Sunday, May 29, 2011

The Big Fat Jewish Wedding

Jeff and I had the pleasure of attending his cousin Linda's wedding. It was a beautiful weekend filled with family and friends. If you have never been to a traditional Jewish wedding, suffice it to say you can just substitute Jewish for Greek in the context or theme of the movie, My Big Fat Ethnic Wedding.

Same premise, different food.

Linda married the nicest guy, Peter. We love him. He is already part of our loud, crazy, neurotic clan. I feel a special connection to him because his mother is a Holocaust survivor from Austria, just like my own grandparents. You could see her happiness
as she watched the bride and groom, she was kvelling*** all weekend long.

It would not be a Jewish wedding without dancing. The party got started with the most traditional of all dances, Hava Negilah.


I felt obligated to upload this video because the sight and sound speak volumes.

The service was truly beautiful but the reception afterwards was the real party. Everyone was enjoying the sights and sounds within the room, and the tastes were exceptional.



All of this beauty was created to honor the couple on their day.

Linda's cousin is a pastry chef in Tucson and she personally created the cake, drove it cross country and assembled it at the reception.

The cake tasted as good as it looked, and I would know, I ate two pieces.

Lilly was not the only one kvelling***, Bob and Loris, Linda's parents were over the moon too. This is their only daughter, her first wedding at age 50 something, so clearly they waited a long time to celebrate. There is a Jewish custom called the Mezinke Tanz: Dance to honor parents who have married off their last child- this is what it looks like

at the Big Fat Jewish Wedding reception. Underneath all the streamers and crepe paper, Bob and Loris were kvelling*** too!

These magical and miraculous moments courtesy of J-date and The Ungar-Landesman families. Mazel Tov!

Yiddish word of the day:
Kvelling
The overwhelming joy and pride in a moment of sheer bliss.
The Ungar and Landesman families were kvelling during the wedding weekend.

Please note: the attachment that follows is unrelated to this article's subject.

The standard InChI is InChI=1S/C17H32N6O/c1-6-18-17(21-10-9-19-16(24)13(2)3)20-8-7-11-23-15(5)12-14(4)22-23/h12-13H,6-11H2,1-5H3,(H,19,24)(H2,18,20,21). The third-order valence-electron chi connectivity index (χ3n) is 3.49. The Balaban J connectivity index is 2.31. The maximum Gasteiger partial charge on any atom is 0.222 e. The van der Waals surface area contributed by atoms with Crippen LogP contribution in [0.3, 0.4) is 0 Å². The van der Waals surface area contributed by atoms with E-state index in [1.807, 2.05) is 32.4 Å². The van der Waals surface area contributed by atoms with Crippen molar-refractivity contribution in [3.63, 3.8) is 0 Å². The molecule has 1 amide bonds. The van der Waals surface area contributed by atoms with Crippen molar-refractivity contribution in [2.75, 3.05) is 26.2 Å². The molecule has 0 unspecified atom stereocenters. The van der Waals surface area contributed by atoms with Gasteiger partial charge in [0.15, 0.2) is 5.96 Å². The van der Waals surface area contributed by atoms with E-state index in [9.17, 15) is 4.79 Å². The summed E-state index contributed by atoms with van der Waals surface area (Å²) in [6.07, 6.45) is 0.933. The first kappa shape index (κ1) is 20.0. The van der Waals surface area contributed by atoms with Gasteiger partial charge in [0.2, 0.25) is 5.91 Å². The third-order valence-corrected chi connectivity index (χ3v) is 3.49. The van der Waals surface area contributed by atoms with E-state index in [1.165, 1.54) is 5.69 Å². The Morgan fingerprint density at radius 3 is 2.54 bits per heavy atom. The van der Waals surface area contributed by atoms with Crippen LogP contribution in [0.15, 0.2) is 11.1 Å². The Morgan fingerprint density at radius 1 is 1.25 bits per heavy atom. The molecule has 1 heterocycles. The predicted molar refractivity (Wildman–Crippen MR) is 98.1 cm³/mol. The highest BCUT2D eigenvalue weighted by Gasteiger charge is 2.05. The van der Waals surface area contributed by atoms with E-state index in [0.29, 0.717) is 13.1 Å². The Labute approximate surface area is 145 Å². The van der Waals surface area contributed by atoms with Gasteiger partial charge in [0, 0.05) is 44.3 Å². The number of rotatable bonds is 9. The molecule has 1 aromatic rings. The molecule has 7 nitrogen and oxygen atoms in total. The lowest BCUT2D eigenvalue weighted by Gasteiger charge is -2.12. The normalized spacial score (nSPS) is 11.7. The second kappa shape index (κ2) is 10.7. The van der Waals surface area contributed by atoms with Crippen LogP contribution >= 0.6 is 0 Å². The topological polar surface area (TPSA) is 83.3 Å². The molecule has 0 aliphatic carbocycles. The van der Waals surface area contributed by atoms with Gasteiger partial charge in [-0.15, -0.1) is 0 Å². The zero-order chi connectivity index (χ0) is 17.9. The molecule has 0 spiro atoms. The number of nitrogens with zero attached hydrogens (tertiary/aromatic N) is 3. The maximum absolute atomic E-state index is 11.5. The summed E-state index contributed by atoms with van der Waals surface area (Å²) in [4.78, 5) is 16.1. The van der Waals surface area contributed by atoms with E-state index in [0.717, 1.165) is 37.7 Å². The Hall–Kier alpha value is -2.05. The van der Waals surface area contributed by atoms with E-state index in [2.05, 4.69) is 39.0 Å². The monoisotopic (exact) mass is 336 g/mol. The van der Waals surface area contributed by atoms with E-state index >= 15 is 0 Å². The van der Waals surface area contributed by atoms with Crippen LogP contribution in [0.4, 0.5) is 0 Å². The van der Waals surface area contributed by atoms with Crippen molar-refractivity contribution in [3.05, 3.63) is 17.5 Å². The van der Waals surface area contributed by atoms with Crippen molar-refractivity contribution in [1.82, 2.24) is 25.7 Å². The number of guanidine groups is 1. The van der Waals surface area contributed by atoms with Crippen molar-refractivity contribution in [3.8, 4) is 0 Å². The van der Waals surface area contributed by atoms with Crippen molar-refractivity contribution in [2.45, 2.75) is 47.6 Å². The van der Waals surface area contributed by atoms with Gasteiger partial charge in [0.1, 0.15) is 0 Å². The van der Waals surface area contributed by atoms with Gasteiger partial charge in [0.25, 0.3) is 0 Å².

Friday, May 27, 2011

Charlotte's Happy Meal

While some kids are begging their parents to take them to McDonald's for a Happy Meal, my three year old daughter Charlotte, chooses sushi instead. Mr. Sushi is Charlotte's idea of a happy meal, and I could not be happier.

My parental influences are obvious. Some good, some bad, some delicious.

I love this kid. I enjoy spending time with her, and when she asked if Daddy could go to lunch with us, I shrugged my shoulders and said, "Where do you want to go?" Charlotte said, "How bout Mr. Sushi, I love Mr. Sushi!"

At lunchtime they offer a two roll special with miso soup and a salad for $8.95, it is a total mitz-see-ah***! So with that, I called Jeff and suggested an impromptu lunch date.

Here is my daughter, enjoying her Mr. Sushi happy meal.

Doesn't she look happy with the salad, unagi avocado roll, and shrimp tempura roll? She ate 12 pieces of sushi along with the soup and salad. This is what was left on her plate
when she declared she was stuffed.

It is all a matter of perspective. This is what my daughter identifies with lunch. I am just happy with the meal.


Yiddish word of the day:
Mitz-see-ah
A bargain, or a good deal.
They marked down the Gucci scarves at Filene's Basement and now they are really a mitz-see-ah.

Thursday, May 26, 2011

Parental Common Sense

Lately, the media is paying way too much attention to stories about parents who are outraged at the so called negative influences on their children. For example, there is a group that wants McDonald's to retire Ronald McDonald because they believe he promotes eating unhealthy, and encourages obesity.

While I am all for experimenting with ways to raise healthy, happy, well adjusted kids, there comes a moment, when you have to step back and look at your method to check for common sense. Most of the extreme parenting folks, like the ones who want to retire Ronald McDonald, need a dose of common sense and a shot of personal responsibility.

If as a parent, you do not want to expose your precious spawn to horrible fast food chazzerai**, and if you cannot teach your children about eating in moderation, then do not take them to restaurants that serve the crap in the first place. It is the parents who control what and where their own children eat, so by all means, assert your parental instinct.